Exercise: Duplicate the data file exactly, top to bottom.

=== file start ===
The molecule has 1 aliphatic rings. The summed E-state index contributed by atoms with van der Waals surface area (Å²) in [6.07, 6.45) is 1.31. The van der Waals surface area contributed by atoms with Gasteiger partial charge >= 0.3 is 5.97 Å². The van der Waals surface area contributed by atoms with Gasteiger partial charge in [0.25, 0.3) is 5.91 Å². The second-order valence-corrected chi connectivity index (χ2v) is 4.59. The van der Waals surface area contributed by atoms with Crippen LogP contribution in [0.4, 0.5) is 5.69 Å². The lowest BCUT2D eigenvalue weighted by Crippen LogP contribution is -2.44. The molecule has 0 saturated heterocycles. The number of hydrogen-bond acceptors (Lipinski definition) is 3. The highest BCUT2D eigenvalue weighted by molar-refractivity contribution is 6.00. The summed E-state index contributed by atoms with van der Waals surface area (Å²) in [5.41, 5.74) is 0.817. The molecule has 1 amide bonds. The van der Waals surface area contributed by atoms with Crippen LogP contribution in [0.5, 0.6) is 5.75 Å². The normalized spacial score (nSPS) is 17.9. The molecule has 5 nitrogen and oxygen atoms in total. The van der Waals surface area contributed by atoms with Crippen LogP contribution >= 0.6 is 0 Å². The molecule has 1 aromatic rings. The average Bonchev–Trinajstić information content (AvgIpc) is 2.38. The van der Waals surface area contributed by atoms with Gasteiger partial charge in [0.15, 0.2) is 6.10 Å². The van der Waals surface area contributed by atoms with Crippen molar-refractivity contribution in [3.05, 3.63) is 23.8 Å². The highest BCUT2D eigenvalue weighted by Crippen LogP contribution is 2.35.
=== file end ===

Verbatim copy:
The molecule has 1 aliphatic rings. The summed E-state index contributed by atoms with van der Waals surface area (Å²) in [6.07, 6.45) is 1.31. The van der Waals surface area contributed by atoms with Gasteiger partial charge >= 0.3 is 5.97 Å². The van der Waals surface area contributed by atoms with Gasteiger partial charge in [0.25, 0.3) is 5.91 Å². The second-order valence-corrected chi connectivity index (χ2v) is 4.59. The van der Waals surface area contributed by atoms with Crippen LogP contribution in [0.4, 0.5) is 5.69 Å². The lowest BCUT2D eigenvalue weighted by Crippen LogP contribution is -2.44. The molecule has 0 saturated heterocycles. The number of hydrogen-bond acceptors (Lipinski definition) is 3. The highest BCUT2D eigenvalue weighted by molar-refractivity contribution is 6.00. The summed E-state index contributed by atoms with van der Waals surface area (Å²) in [5.41, 5.74) is 0.817. The molecule has 1 amide bonds. The van der Waals surface area contributed by atoms with Crippen LogP contribution in [0.5, 0.6) is 5.75 Å². The normalized spacial score (nSPS) is 17.9. The molecule has 5 nitrogen and oxygen atoms in total. The van der Waals surface area contributed by atoms with Crippen LogP contribution >= 0.6 is 0 Å². The molecule has 1 aromatic rings. The average Bonchev–Trinajstić information content (AvgIpc) is 2.38. The van der Waals surface area contributed by atoms with Gasteiger partial charge in [0.15, 0.2) is 6.10 Å². The van der Waals surface area contributed by atoms with Crippen molar-refractivity contribution in [3.05, 3.63) is 23.8 Å². The highest BCUT2D eigenvalue weighted by Crippen LogP contribution is 2.35.